How an artificial language from 1887 is finding new life online ... Like its vastly more successful digital cousins — C++, HTML, Python, Linux — Esperanto is an artificial language, designed to have perfectly regular grammar, with none of the messy exceptions of natural tongues. Out loud, all that regularity creates strange cadences, like someone speaking Italian slowly while chewing gum. William Auld, the Modernist Scottish poet who wrote his greatest work in Esperanto, was nominated for the Nobel Prize multiple times, but never won. But it is supremely easy to learn, like a puzzle piece formed to fit into the human brain. ... Decades before Couchsurfing became a website (or the word website existed), Esperantists had an international homestay service called Pasaporta Servo, in which friendly hosts around the world listed their phone numbers and home addresses in a central directory available to traveling Esperantists. It may be a small, widely dispersed, and self-selected diaspora, but wherever you go, there are Esperantists who are excited that you exist. ... There’s no money, no power, no marketing, no prestige — Esperanto speakers speak Esperanto because they believe in it, and because it’s fun to speak a foreign language almost instantly, after a couple months of rolling the words around in your mouth. ... Esperanto was invented in 1887 by a Polish ophthalmologist named L.L. Zamenhof, who hoped his creation would bring about world peace. Zamenhof saw a turbulent world divided by language, and concluded that the situation was too complicated, essentially unfair, and ultimately doomed. He believed that the languages people already spoke were oversaturated with history, politics, and power, making it impossible to communicate clearly. Esperanto was a fresh start, a technology that would allow its speakers to sidestep the difficulties of natural languages altogether.
I flew to Somalia in early 2012 to write about a pirate gang jailed in Hamburg. They had been captured two years earlier when they tried to hijack the MV Taipan, a German cargo ship, near Somalia. Their marathon trial represented the first proceeding on German soil against any pirate, Somali or otherwise, in more than four centuries. I had reported on the case for Spiegel Online, where I worked in Berlin, and it seemed to me that a book about the case and some underreported aspects of Somali piracy might be interesting. ... Gerlach assured us that we would be safe, and his friend, the regional president, sent a personal car. A Somali gunman rode with us. But by then it was too late. We had been researched. I pieced this together only months after, when a pirate showed me an image of my own face on his phone. The pirates had pulled an author photo of mine from an old New York Times interview. I’m a dual citizen, and I had travelled to Somalia on a German passport; but they knew I was an American writer. ... A hostage does nothing, but the long hours are a crisis of longing. My sense of self, in fact my sanity, would surge and ebb. I tended to wake up in a stark panic and pray for no greater mercy than the dawn.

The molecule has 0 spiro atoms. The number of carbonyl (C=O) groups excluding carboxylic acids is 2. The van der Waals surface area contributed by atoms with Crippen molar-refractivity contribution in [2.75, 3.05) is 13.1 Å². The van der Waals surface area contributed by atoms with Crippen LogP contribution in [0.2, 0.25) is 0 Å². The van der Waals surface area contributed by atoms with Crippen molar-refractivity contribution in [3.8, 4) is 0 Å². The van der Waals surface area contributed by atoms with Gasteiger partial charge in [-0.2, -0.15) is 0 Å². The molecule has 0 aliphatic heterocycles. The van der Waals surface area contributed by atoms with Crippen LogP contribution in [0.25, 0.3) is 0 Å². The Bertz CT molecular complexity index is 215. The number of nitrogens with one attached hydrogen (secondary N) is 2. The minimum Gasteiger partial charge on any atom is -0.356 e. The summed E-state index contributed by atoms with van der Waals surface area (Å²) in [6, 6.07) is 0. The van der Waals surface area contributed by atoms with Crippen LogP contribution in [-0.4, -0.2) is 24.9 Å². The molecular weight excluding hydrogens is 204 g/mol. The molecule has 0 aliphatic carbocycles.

In 1800 the weather remained a mystery. The sky was the last part of nature to be classified: a relic of the arcane, chaotic world that had existed before Newton and the Scientific Revolution. ... Very few in scientific circles would have heard of William C. Redfield’s name before the publication of his storm paper in 1831. A New York businessman, he had made his name with his Steam Navigation Company. Redfield’s steamers plied up and down the Hudson, from New York to Albany, carrying passengers and freight. Redfield’s success had come through his natural instinct for innovation. In the 1820s, the early years of steam, passengers had been wary of traveling too close to the engines, worried that they might explode—as they often did. Redfield’s solution to the problem had been simple but effective. He had designed “safety barges” for the passengers to travel in, precursors of the railway carriages of the future, drawn in strings behind the steamer. Over time, as safety standards had improved and passengers had become more confident, he had switched his tactics: moving the passengers back into the steamer and filling the barges with cargo. ... But Redfield was more than a wily businessman. He had worked as a mechanic in his youth in small-town Connecticut, and he had retained his interest in engineering. ... Traveling on a steamer from New York to New Haven one day in 1831 Redfield chanced to meet Denison Olmstead, professor of mathematics and physics at Yale. Spotting Olmstead on deck he had approached and “modestly asked leave to make a few inquiries” about a paper Olmstead had recently published on hailstorms in the American Journal of Science. Soon Olmstead and Redfield were talking about storms and it was then, for the first time, that Redfield unveiled his theory of whirling winds. It was a pivotal moment in the history of meteorology. ... Redfield’s idea of circular winds was clearly perplexing. Espy could find no reason why winds should dart about the central axis of a storm. Eventually he concluded that Redfield was wrong. A more logical answer, Espy reasoned, was that winds rushed toward the central column at the core of the storm as air in a room would be drawn in toward a burning fire—cool air from beneath replacing the warm heat traveling upward. The science behind this idea was sound. In a powerful storm, Espy thought, the effect would simply be magnified.